• Watch out for copycats: Many threat actors disguise their charities as legitimate ones, making it harder for the untrained eye to spot rogue organizations.
  • Beware of pressure tactics: Don’t succumb to pressure or other tactics the scammer may use against you to make you fold. Legitimate charities will rarely, if ever, rush you into donating.
  • Direct donations: Never donate through third-party links or services. Instead, do so directly through the charity’s official website.

3. Fake Inspection Scams

In this scenario, threat actors masquerade as utility inspectors or insurance companies offering free inspections. After performing a bogus inspection, scammers often claim to have found extensive damage and offer to fix it at a discount.

Obviously, the reports are fake and used to deceive victims and steal their money. As expected, scammers also append a sense of urgency to their findings, tricking unsuspecting victims into folding under pressure and accepting the fake reparations.

  • Example:

A rogue inspector contacts a recent tornado victim, offering a free roof inspection. After the bogus inspection, the “inspector” finds severe damage and pressures the homeowner into immediate repairs with a significant deposit. The alarmed victim accepts the deal, and the scammer takes the deposit and vanishes.

Mitigation tips:

  • Second opinion: If your home has recently been affected by an extreme weather phenomenon, don’t haphazardly accept the first offer. Always seek a second opinion for any significant repair suggested.
  • Verify inspectors: Check if the inspector is legitimate. Confirm the inspector’s identity and affiliation before allowing access to your property.
  • Insurance companies: If possible, coordinate inspections through your insurance company to avoid being scammed and ensure the legitimacy of your property’s inspection.

4. Peer-to-Peer (P2P) Payment Scams

In the wake of extreme weather, people often rely on peer-to-peer (P2P) payment apps such as PayPal, Venmo, or Zelle to quickly send money for emergency repairs, temporary housing, or donations.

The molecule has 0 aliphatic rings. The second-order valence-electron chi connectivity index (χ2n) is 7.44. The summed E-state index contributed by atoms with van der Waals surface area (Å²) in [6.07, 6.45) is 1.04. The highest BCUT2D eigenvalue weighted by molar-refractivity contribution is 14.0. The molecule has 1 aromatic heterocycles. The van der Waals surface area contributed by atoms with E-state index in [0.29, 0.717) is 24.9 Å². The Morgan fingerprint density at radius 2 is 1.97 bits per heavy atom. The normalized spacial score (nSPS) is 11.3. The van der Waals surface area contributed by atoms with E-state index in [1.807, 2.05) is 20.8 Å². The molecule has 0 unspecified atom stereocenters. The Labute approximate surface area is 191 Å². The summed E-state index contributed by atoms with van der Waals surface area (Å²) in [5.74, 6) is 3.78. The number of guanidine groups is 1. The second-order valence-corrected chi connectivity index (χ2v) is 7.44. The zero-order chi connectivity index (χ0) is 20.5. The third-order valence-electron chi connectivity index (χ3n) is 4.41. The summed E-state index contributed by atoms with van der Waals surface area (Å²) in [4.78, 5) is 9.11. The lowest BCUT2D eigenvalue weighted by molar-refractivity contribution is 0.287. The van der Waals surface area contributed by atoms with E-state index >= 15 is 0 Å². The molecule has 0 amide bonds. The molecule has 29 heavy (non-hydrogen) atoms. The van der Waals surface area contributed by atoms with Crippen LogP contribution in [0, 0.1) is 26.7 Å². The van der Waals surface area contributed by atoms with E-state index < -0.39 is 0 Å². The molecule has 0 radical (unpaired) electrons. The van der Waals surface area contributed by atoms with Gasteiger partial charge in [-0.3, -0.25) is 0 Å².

Scammers exploit this urgency by using fraudulent transactions to steal money or personal information.

  • Example:

Victims of severe weather events may list items for sale, attempting to raise money for repairs. Scammers could overpay using stolen credit cards, then contact the seller, claiming it was a mistake, and request a refund of the excess.

The victim refunds the exceeded amount, the payment is then flagged as fraudulent, and the original amount is reversed, leaving the victim out of the item, the money, and the excess refund.

Mitigation tips:

  • Trusted contacts only: Avoid transactions with people you don’t personally know and trust, especially during trying times.
  • Verify requests: Always check the legitimacy of requests, especially if you receive an urgent request for funds from friends or family members. Verify the request using a separate channel (phone call, for instance) before sending any money.
  • Beware the excess refund method: P2P payment apps often offer refund options. If someone contacts you about refunding an excess amount of money, suggest that they use the app’s built-in feature to handle the situation.
  • Use extra security: Enable additional security options on your payment apps, such as multi-factor authentication, biometrics and PIN codes.

5. Government Impersonation Scams

In this scenario, threat actors impersonate government officials offering aid or disaster recovery grants. They collect personal information from their victims and often ask for advance fees to process the supposed aid.

However, the aid never comes, and the scammer takes away victims’ personal information or hard-earned assets.

  • Example:

After a flood, victims receive calls from individuals claiming to represent the Federal Emergency Management Agency (FEMA), requesting personal information to expedite aid. This information is then used for identity theft or other types of fraud.

Mitigation tips:

  • Verify calls: Use official contact information to call or message the agency directly and verify the authenticity of the calls.